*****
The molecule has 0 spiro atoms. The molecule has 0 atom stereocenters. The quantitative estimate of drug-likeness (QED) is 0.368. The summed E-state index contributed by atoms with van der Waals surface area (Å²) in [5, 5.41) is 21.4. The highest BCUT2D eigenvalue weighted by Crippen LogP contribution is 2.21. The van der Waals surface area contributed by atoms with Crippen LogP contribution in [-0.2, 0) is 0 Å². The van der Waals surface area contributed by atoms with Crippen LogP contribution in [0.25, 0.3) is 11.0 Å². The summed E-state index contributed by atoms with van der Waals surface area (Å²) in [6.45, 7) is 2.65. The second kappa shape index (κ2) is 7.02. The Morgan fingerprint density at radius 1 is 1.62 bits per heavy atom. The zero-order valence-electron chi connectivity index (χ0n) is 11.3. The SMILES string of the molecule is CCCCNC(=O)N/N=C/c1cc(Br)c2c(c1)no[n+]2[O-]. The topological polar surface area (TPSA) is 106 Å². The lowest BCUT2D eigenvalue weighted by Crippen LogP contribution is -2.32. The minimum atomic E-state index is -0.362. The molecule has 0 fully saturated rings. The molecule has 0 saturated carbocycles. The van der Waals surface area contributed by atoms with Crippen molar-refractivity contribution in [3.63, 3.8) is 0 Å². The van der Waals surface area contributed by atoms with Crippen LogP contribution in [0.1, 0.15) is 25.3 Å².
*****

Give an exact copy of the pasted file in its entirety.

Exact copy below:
The molecule has 0 spiro atoms. The molecule has 0 atom stereocenters. The quantitative estimate of drug-likeness (QED) is 0.368. The summed E-state index contributed by atoms with van der Waals surface area (Å²) in [5, 5.41) is 21.4. The highest BCUT2D eigenvalue weighted by Crippen LogP contribution is 2.21. The van der Waals surface area contributed by atoms with Crippen LogP contribution in [-0.2, 0) is 0 Å². The van der Waals surface area contributed by atoms with Crippen LogP contribution in [0.25, 0.3) is 11.0 Å². The summed E-state index contributed by atoms with van der Waals surface area (Å²) in [6.45, 7) is 2.65. The second kappa shape index (κ2) is 7.02. The Morgan fingerprint density at radius 1 is 1.62 bits per heavy atom. The zero-order valence-electron chi connectivity index (χ0n) is 11.3. The SMILES string of the molecule is CCCCNC(=O)N/N=C/c1cc(Br)c2c(c1)no[n+]2[O-]. The topological polar surface area (TPSA) is 106 Å². The lowest BCUT2D eigenvalue weighted by Crippen LogP contribution is -2.32. The minimum atomic E-state index is -0.362. The molecule has 0 fully saturated rings. The molecule has 0 saturated carbocycles. The van der Waals surface area contributed by atoms with Crippen molar-refractivity contribution in [3.63, 3.8) is 0 Å². The van der Waals surface area contributed by atoms with Crippen LogP contribution in [0.1, 0.15) is 25.3 Å².